URCUQUI, Ecuador — It’s the year 2043 and this burgeoning city of 100,000 is a high-tech Mecca. Using rare plants from the Amazon, university researchers have cured many diseases; factories churn out nano-sponges that soak up oil spills around the world; local software designers are the envy of Palo Alto. Ecuador — once known for its crude oil and bananas — is now the Silicon Valley of the tropics, the Singapore of the Andes.
That’s the vision authorities see in the swirling dust kicked up by dozens of bulldozers and more than 2,000 construction workers at a remote site almost two hours from the capital.
It’s called Yachay, the City of Knowledge, and President Rafael Correa refers to it as the country’s Moon Shot — a $1.04 billion initiative to build a research university surrounded by labs, industrial parks and, ultimately, a city.
The project aims to attract the world’s brightest minds and most innovative companies, propelling this small and impoverished South American nation into the 21st century as a leader in engineering, clean energy, biotechnology and environmental sciences.
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Correa calls it “the most important project for the country in the last 100 years,” even as some fret the country is plowing money into a mirage.
Sarah Moser, a geography professor at McGill University in Montreal, is studying the new spate of master-planned cities sprouting around the globe. Some seem to hold promise, such as the $82 billion King Abdullah Economic City in Saudi Arabia, which includes much-needed ports and infrastructure. But many have been gutted by corruption and mismanagement or have collapsed under the weight of their own ambition.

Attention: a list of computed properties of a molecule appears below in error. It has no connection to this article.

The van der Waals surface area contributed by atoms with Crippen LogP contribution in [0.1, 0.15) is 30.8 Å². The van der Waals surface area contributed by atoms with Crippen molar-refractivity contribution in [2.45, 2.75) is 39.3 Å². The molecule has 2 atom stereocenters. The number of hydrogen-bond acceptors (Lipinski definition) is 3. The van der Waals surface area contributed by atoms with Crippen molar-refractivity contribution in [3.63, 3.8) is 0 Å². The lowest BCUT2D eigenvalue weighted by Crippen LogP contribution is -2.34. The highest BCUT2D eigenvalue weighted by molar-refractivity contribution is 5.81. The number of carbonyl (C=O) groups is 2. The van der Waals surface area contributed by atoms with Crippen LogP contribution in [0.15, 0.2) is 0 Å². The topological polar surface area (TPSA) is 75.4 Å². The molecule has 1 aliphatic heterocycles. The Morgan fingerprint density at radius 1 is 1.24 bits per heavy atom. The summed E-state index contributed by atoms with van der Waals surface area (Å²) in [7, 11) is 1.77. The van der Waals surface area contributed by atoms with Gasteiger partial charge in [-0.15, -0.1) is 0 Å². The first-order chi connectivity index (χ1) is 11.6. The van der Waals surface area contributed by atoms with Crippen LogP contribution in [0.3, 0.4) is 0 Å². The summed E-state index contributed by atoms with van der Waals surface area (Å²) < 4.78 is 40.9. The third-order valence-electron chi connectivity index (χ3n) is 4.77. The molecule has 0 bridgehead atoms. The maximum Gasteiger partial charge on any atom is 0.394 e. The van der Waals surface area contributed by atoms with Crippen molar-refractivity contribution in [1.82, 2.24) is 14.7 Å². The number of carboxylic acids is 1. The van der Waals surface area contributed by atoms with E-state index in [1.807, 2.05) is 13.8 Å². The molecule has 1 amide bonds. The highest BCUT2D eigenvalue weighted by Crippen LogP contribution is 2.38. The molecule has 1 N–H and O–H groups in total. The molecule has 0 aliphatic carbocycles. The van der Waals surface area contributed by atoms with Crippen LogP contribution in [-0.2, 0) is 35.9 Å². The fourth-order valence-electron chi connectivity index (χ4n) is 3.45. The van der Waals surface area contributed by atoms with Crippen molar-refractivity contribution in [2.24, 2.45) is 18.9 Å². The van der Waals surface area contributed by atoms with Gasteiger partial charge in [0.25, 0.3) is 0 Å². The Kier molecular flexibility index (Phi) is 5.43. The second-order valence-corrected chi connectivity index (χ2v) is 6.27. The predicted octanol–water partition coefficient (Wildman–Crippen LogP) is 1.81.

Dompak, an “eco-city” in Indonesia, for example, was supposed to be a new administrative capital and a model for sustainable growth. Although the project has burned through 75 percent of its budget, it’s only one-third complete. The environmentally friendly city is now plagued by illegal bauxite mining.
“I would argue, ‘Why don’t you spend the money on education and public transportation?’ ” Moser said of the schemes. “I see these plans as sort of real-estate development to make the rich richer, and they always have a veneer of ‘eco-city’ or ‘smart-city’ to make it more palatable … but I also know that sometimes they can work.”
Héctor Rodríguez is the general manger of Yachay, but his job description lies somewhere between mayor and foreman of the 10,550-acre construction site. Sitting in his white button-down shirt and sunglasses on the steps of a refurbished sugar plantation that serves as an administration building, Rodríguez says Yachay is already showing signs of life.
Some 174 students have been recruited from across the country and are taking intensive math and English courses on campus as they prepare for formal studies next year.
Although Yachay is a 30-year project, Rodríguez says the country will start seeing results by 2017. By then the campus will be finished and teeming with 2,000 students, and there will be 200 companies on site, thriving off the academic research, he said. There will also be day-care centers, elementary schools and other signs of a city in the making.